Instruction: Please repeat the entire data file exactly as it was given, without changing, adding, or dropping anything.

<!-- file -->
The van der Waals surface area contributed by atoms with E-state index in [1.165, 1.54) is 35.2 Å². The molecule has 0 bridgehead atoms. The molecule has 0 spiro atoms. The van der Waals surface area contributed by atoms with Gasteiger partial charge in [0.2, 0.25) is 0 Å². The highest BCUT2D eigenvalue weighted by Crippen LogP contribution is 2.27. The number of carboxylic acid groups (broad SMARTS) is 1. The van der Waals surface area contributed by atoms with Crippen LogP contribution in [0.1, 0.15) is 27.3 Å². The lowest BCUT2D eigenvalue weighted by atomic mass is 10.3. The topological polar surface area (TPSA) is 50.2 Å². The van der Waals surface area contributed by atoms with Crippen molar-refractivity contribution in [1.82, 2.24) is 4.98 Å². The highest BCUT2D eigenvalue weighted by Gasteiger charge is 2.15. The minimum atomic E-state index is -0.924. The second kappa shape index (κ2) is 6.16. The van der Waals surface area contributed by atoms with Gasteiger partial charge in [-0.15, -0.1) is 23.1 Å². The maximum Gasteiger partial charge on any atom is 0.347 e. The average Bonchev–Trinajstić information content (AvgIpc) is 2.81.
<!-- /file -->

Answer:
The van der Waals surface area contributed by atoms with E-state index in [1.165, 1.54) is 35.2 Å². The molecule has 0 bridgehead atoms. The molecule has 0 spiro atoms. The van der Waals surface area contributed by atoms with Gasteiger partial charge in [0.2, 0.25) is 0 Å². The highest BCUT2D eigenvalue weighted by Crippen LogP contribution is 2.27. The number of carboxylic acid groups (broad SMARTS) is 1. The van der Waals surface area contributed by atoms with Crippen LogP contribution in [0.1, 0.15) is 27.3 Å². The lowest BCUT2D eigenvalue weighted by atomic mass is 10.3. The topological polar surface area (TPSA) is 50.2 Å². The van der Waals surface area contributed by atoms with Crippen molar-refractivity contribution in [1.82, 2.24) is 4.98 Å². The highest BCUT2D eigenvalue weighted by Gasteiger charge is 2.15. The minimum atomic E-state index is -0.924. The second kappa shape index (κ2) is 6.16. The van der Waals surface area contributed by atoms with Gasteiger partial charge in [-0.15, -0.1) is 23.1 Å². The maximum Gasteiger partial charge on any atom is 0.347 e. The average Bonchev–Trinajstić information content (AvgIpc) is 2.81.